Should a woman’s husband die or be unwilling or unable to provide for her, there would be little recourse for her. Women had very little worth as ranch hands or other labor, and this posed a problem. Most widows became instantly destitute. In order to partially resolve this problem, many cultures created a system of dowry. A dowry was property given to the woman on the occasion of marriage. This was usually a certain percentage of the inheritance her oldest brother was set to receive. Different cultures had different laws governing the dowry. In Rome, for instance, a dowry was often paid in installments over the course of several years. Only the very rich would pay in one lump sum. It wasn’t necessarily just the family of the bride who would pay, either. Others often would pay a dowry, and there were different laws that governed this. Some would be returned upon divorce or the death of the bride. In almost all cases, the dowry was connected and sometimes controlled by the bride, so in the case of widowhood, she wouldn’t become destitute, which was a real possibility without it. Since women were seen as not fit for marriage once losing her virginity and there were few jobs for women as they were seen as lesser beings.
The church gets involved
During the reign of Constantine, the Christian church became intertwined with the government. Christianity became the official religion of Rome, and much of its rituals and dogmas became codified at this time. As Rome began to fall, many civil duties once performed by government officials began to be performed by church officials, including marriage. Despite the intrusion of religion into this civil institution, little changed concerning its form or function within society. Monogamy, however, became the prevailing form of marriage. Prior to this and for most of human history, men taking multiple wives was the norm, but the church of the day decided that monogamy would finally be the official form of marriage.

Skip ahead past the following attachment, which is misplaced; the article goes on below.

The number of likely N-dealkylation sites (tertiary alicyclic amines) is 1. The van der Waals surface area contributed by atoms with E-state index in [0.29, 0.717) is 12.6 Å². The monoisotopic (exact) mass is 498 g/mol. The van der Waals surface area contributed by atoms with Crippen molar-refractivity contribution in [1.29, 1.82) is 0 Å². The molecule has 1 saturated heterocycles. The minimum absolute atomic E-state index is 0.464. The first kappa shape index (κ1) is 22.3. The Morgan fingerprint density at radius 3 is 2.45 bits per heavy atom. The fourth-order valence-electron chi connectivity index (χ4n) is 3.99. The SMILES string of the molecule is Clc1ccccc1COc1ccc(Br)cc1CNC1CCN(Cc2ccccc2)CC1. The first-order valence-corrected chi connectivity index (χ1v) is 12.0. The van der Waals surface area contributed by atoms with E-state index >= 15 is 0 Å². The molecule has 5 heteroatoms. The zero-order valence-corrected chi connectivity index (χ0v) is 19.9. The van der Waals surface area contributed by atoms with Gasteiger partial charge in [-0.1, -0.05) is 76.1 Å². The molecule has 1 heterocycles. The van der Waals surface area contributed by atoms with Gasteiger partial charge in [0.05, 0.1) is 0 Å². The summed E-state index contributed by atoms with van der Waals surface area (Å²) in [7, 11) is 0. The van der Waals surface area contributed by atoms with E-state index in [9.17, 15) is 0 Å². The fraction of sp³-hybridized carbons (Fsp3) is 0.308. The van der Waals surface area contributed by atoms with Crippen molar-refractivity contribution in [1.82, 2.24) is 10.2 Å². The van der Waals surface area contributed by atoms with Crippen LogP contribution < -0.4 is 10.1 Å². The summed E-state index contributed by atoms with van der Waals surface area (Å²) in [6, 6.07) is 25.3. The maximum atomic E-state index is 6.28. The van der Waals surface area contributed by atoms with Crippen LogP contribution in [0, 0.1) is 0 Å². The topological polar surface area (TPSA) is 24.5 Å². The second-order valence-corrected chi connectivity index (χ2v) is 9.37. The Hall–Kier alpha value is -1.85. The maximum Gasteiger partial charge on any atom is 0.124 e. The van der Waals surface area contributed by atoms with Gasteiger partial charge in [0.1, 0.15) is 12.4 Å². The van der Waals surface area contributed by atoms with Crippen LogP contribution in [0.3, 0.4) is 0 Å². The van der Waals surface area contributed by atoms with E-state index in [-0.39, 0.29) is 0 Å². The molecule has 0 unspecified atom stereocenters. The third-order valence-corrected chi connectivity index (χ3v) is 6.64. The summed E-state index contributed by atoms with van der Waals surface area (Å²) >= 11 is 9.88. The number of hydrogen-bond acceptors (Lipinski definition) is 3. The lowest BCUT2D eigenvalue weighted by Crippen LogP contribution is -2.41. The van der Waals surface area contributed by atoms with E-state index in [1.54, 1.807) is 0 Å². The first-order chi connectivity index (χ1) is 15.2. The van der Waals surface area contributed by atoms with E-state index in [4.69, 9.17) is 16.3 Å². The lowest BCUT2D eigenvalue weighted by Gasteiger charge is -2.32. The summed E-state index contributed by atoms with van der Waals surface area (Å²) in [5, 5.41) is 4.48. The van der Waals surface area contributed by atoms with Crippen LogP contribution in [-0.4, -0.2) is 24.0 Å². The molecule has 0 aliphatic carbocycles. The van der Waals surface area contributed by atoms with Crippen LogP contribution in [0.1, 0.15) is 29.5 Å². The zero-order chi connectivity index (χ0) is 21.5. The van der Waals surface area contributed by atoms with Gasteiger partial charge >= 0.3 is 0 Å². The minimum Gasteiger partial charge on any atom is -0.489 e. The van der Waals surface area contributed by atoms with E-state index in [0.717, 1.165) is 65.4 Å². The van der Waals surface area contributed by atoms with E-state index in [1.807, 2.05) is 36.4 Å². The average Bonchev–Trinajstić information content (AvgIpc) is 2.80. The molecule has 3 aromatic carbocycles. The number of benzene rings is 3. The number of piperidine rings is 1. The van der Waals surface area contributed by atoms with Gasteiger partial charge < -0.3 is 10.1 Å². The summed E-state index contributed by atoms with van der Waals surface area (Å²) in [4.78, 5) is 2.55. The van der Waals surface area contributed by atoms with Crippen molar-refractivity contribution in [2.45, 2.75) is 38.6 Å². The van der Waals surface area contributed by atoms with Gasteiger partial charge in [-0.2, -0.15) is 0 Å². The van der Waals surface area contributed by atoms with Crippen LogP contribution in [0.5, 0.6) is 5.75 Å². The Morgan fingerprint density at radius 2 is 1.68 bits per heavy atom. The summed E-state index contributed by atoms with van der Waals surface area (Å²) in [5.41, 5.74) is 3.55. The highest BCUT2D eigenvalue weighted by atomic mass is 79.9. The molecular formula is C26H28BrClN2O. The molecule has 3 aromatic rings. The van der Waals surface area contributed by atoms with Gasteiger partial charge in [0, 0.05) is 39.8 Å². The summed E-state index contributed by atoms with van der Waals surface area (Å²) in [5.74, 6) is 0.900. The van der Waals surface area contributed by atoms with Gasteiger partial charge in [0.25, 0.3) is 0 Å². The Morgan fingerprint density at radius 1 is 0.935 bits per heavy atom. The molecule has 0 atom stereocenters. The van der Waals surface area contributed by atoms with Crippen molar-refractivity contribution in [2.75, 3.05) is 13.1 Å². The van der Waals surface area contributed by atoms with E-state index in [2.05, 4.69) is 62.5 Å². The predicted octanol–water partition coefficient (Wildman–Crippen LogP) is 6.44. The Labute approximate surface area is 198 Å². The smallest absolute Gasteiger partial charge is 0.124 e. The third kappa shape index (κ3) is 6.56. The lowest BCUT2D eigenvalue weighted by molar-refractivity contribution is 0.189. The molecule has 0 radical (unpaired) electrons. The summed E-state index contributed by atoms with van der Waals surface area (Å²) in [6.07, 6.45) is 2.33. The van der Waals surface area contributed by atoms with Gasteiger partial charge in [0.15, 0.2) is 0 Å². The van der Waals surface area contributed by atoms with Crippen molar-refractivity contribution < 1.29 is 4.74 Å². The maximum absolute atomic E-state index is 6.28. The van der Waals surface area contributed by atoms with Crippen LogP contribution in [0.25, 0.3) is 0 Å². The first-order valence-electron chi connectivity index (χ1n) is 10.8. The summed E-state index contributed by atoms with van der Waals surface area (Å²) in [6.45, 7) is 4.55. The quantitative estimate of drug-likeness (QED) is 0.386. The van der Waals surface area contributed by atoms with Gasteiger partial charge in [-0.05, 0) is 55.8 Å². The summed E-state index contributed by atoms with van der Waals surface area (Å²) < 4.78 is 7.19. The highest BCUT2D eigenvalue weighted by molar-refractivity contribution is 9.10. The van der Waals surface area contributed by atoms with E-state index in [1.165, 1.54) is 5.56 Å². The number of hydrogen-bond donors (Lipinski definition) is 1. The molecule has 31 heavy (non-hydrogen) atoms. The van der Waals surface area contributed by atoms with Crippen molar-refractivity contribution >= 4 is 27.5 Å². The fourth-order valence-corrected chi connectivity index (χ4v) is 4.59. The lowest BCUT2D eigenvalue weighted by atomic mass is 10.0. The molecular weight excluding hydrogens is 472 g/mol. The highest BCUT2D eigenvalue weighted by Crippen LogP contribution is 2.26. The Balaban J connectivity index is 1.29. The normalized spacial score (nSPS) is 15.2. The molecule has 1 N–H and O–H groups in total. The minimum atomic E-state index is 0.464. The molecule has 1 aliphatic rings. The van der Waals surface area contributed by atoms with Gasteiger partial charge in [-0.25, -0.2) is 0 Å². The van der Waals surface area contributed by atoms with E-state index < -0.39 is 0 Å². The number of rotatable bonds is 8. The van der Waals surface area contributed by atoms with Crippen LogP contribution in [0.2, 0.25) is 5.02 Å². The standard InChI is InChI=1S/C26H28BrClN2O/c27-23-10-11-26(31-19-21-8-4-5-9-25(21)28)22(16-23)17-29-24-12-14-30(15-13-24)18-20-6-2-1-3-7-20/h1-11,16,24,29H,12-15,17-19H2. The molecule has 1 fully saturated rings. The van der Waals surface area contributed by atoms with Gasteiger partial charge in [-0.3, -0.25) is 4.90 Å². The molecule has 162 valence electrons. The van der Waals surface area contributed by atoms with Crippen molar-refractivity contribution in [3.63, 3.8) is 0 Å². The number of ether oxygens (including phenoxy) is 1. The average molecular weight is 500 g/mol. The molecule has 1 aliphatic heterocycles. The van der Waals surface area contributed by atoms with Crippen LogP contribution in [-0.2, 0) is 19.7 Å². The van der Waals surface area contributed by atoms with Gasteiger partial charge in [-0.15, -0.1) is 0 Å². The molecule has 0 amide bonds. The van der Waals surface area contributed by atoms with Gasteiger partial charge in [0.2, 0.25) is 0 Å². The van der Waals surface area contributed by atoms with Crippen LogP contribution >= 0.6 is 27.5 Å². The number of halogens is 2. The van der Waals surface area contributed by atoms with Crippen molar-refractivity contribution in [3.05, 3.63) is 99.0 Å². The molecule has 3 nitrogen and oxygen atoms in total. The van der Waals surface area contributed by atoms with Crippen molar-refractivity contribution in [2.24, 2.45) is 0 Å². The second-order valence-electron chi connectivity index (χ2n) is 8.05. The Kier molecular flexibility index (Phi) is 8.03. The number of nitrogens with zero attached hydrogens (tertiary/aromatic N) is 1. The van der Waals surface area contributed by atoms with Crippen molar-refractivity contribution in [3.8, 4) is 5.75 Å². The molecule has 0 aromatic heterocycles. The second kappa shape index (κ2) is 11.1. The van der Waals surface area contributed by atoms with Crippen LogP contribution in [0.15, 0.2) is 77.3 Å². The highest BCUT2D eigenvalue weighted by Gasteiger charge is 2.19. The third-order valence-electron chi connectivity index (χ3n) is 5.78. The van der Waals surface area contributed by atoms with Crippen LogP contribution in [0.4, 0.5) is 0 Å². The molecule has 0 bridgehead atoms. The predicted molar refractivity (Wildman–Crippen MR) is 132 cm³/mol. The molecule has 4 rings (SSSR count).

It wasn’t until 1215 that marriage became one of the church’s seven sacraments. It was at this time the idea of consent began to take hold. Before this, marriage had very little to do with what the woman wanted. She was just the goods being exchanged. Now, it was considered uncouth to marry a woman against her will. This was a formality, of course. Her will was what her father told her it would be. This was still an exchange of goods so to speak, except now the goods could choose not to be sold to a particular man. At this time, still no official ceremony or tradition had yet been laid down.